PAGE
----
RE: E-mailova reklama

From: Hosek Martin (
Date: 18. 01. 2000, 14:11 CET

Samozrejme, ze nemate sanci zjistit, jestli ten e-mail ti, kterym prisel,
precetli, nicmene ta procenta uspesnosti jsou rekrutovana z tech, kteri
e-mail dostali, precetli a kteri  se posleze dostali tam, na co byl mail
vlastne to stejne jako s klasickou banner kampani na
online store. Muzete mit sice click-rate 20 procent, ale pokud si nikdo nic
nekoupi, tak je vam to stejne k nicemu....

Jinak si prectete toto, treba to pomuze:

What's the fine line between legitimate e-mail marketing and, well...spam?
One of the most successful Internet marketing techniques that we often
recommend to clients is to include a sign-up form on their web site to allow
their visitors to register for an e-mail newsletter.
Tenagra sends one out every two months or so, and it's both an extremely
productive as well as inexpensive way to stay in the mind share of current
and potential clients, along with other users of our web site.
This technique is often called "opt-in e-mail marketing" because each person
joining the mailing list "opts" to do so themselves. Mailing lists can be so
successful that we sometimes suggest to our clients that they put at least
as much attention into their newsletters as they do into their web site.
But problems can develop when people cross the line from e-mail marketing
into "spamming." There is no doubt that the spam situation is getting
unmanageable, requiring that you must be extremely careful in how you build
your e-mailing lists. I frequently receive 20 - 40 spam messages a day
(among the 300 or so other e-mails I receive), and just sorting through it
to read my real e-mail is a significant annoyance.
Tenagra has a policy of never buying a product or service from companies
that send out spam, and we urge you to use the same policy. An organization
or individual that sends you spam demonstrates that they are not a reputable
party to do business with.
So what is spam? Mail classified in any of the following five categories:
1) Unsolicited advertisements distributed via e-mail (even if not mass
2) An unsolicited mass e-mailing (commercial or not).
3) An out-of-context mail list, newsgroup or forum posting. (For example, if
ClickZ used this list to send you an ad for a sheep-shearing festival. It
would be decidedly out of context, even though you signed up for this list.)
4) Using a mail list or newsgroup or forum in a manner that is outside of
the volume or frequency that readers have signed up for.
5) Putting someone on a mailing list without their consent and requiring
them to "opt-out." Spam often seems even worse when it comes from someone
you know and into which you've placed your trust.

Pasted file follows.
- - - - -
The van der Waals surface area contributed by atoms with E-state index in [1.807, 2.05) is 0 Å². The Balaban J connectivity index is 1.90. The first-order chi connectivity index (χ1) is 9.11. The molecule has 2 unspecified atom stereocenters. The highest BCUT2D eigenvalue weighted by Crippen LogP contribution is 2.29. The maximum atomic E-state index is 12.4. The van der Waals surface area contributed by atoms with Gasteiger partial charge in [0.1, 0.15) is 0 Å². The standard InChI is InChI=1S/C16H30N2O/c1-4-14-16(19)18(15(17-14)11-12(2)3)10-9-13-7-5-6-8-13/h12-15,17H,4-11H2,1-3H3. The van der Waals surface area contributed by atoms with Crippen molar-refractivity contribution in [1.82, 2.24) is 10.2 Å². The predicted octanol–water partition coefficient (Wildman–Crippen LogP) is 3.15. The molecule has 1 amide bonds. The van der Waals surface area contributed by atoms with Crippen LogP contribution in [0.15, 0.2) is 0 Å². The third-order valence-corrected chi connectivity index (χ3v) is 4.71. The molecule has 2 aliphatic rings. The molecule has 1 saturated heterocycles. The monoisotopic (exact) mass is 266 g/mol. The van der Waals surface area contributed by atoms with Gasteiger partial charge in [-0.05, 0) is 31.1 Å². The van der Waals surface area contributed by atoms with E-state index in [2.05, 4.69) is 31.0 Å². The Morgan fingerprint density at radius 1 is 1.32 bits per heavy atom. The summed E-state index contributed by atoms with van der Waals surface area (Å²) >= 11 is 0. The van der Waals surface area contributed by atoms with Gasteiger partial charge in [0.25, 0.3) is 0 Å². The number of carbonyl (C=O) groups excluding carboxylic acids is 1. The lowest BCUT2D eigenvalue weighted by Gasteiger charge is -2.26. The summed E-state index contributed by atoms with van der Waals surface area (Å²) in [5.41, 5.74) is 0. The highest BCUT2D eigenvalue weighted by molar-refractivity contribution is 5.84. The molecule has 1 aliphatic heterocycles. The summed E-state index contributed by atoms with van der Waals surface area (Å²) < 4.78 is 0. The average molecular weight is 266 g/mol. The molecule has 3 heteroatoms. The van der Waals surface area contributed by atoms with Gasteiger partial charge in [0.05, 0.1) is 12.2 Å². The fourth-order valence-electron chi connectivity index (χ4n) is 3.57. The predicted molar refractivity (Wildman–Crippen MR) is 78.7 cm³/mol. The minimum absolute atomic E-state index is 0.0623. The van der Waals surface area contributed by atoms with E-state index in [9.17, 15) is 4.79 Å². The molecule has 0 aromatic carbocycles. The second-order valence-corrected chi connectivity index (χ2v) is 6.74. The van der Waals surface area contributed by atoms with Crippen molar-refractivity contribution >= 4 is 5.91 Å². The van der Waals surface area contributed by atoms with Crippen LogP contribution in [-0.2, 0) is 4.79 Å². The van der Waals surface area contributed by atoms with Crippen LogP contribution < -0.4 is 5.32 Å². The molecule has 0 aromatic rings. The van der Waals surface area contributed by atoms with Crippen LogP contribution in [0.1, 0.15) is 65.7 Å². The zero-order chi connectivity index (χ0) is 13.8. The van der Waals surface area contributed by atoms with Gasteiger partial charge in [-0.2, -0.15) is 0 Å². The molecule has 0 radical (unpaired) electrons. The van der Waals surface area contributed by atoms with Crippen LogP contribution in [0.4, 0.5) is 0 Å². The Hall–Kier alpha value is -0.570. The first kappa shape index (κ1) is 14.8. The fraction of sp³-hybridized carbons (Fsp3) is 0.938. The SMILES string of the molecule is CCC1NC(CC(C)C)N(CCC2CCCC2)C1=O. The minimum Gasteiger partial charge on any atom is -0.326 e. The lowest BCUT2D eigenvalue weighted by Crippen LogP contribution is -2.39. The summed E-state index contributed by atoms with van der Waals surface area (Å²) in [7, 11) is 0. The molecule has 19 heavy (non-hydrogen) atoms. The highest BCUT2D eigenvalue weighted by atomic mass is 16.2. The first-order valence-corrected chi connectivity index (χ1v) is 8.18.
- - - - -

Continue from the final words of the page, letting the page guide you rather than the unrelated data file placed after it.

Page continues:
But what about opt-out instructions? It doesn't matter if the sender tells
the recipient how to get off the list -- it is still spam if sent in an
opt-out manner.
There are three main reasons why:
1) Many people feel uncomfortable responding to such unsubscribe
instructions on a spam list, knowing that many spammers use unsubscribe
requests simply as a signal to confirm that the recipient is reading the
e-mail and should therefore be sent even more spam.
2) Some recipients have many e-mail aliases under different domain names,
and won't know which one they have been involuntarily subscribed to the list
3) It is unfair to the recipient to for them to have to spend their time
removing themselves from a mailing list that they never wanted to be on in
the first place. Many people and businesses bill for their time, and making
these people waste their most >
However, each time they send out an e-mail to their list, those recipients
that were subscribed involuntarily will think of the sender as rude for not
having first asked them whether or not they wanted to be on the list. The
sender has transformed their newsletter from an opportunity for them to
reinforce their mindshare in a positive way into a negative experience. All
because they were too lazy to simply ask if the recipient wanted to get onto
their list in the first place.
The bottom line is that if you want to add someone to your mailing list that
has not subscribed themselves, you should always ask them first (with a
polite message that is individually e-mailed) before adding them to your
list. Most people that you have a business relationship with will respond if
you offer them something of interest. But if they don't reply, then leave
them off your list and leave your reputation intact!

> -----Puvodní zpráva-----
> Od:	Tomas Krause []
> Odesláno:	18. ledna 2000 14:03
> Komu:
> Predmet:	Re: E-mailova reklama
> Dne 18. 1. 2000 Hosek Martin napsal:
> > > uspech. Jinak se placenym e-mail "spammem" zabyva uz rada spolecnosti
> > > hlavne v USA a Canade.
> Myslite firmy, kde se zaregistrujete a pak dostavate maily a jeste nejakej
> ten cent za precteni? Tam bych o uspesnosti dost pochyboval, neni problem 
> nechat ty jejich maily padat do /dev/null/
> A i kdyby to bylo buhvijak osetrene, nikdo nezjisti, jestli jsem ten mail 
> otevrel a bez cteni hodil do kose.
> S ceskym minitrhem tento princip moc sanci nema.
> Me jde spise o princip, ze si clovek objedna nejakou sluzbu (od programu 
> TV, az po zasilani jidelnicku z restaurace) a k teto zprave, kterou on 
> chtel, je pribalena kratka zminka o vyrobci xzy a jeho akcnich slevach na 
> abc.
>                                   S pozdravem Tomas Krause
> ---------------------------------------------------------------------
> --[  -  ICQ:7828725  -    ]--
> --[ - - ]--
> ---------------------------------------------------------------------
> --------------------------------------------------------------------------
> Archiv konference, navod k odhlaseni/prihlaseni:

This archive was generated by hypermail 2.1.2 : 10. 08. 2001, 11:36 CEST